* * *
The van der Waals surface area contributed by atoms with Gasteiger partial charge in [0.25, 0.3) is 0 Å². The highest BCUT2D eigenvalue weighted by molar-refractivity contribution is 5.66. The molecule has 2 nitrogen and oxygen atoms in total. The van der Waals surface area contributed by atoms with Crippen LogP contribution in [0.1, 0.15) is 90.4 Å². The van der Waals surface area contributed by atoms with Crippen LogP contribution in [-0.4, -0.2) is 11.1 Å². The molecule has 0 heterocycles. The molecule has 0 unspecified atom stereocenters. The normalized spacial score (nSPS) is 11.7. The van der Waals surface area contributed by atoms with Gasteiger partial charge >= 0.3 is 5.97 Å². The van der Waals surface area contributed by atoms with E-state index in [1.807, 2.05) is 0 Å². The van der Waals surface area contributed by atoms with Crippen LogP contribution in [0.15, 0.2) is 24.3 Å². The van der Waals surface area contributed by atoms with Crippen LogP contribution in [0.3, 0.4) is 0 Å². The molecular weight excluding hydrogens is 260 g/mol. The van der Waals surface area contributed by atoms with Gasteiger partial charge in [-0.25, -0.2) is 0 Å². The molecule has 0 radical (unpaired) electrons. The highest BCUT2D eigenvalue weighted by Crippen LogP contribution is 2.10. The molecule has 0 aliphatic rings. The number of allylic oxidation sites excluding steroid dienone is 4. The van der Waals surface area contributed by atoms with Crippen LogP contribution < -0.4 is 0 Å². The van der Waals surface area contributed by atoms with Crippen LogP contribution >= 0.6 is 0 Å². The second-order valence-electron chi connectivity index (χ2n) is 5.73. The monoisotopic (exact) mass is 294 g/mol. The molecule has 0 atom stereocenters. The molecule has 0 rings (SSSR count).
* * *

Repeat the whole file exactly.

The van der Waals surface area contributed by atoms with Gasteiger partial charge in [0.25, 0.3) is 0 Å². The highest BCUT2D eigenvalue weighted by molar-refractivity contribution is 5.66. The molecule has 2 nitrogen and oxygen atoms in total. The van der Waals surface area contributed by atoms with Crippen LogP contribution in [0.1, 0.15) is 90.4 Å². The van der Waals surface area contributed by atoms with Crippen LogP contribution in [-0.4, -0.2) is 11.1 Å². The molecule has 0 heterocycles. The molecule has 0 unspecified atom stereocenters. The normalized spacial score (nSPS) is 11.7. The van der Waals surface area contributed by atoms with Gasteiger partial charge >= 0.3 is 5.97 Å². The van der Waals surface area contributed by atoms with E-state index in [1.807, 2.05) is 0 Å². The van der Waals surface area contributed by atoms with Crippen LogP contribution in [0.15, 0.2) is 24.3 Å². The van der Waals surface area contributed by atoms with Crippen LogP contribution in [0.3, 0.4) is 0 Å². The molecular weight excluding hydrogens is 260 g/mol. The van der Waals surface area contributed by atoms with Gasteiger partial charge in [-0.25, -0.2) is 0 Å². The molecule has 0 radical (unpaired) electrons. The highest BCUT2D eigenvalue weighted by Crippen LogP contribution is 2.10. The molecule has 0 aliphatic rings. The number of allylic oxidation sites excluding steroid dienone is 4. The van der Waals surface area contributed by atoms with Crippen LogP contribution < -0.4 is 0 Å². The van der Waals surface area contributed by atoms with Crippen LogP contribution >= 0.6 is 0 Å². The second-order valence-electron chi connectivity index (χ2n) is 5.73. The monoisotopic (exact) mass is 294 g/mol. The molecule has 0 atom stereocenters. The molecule has 0 rings (SSSR count).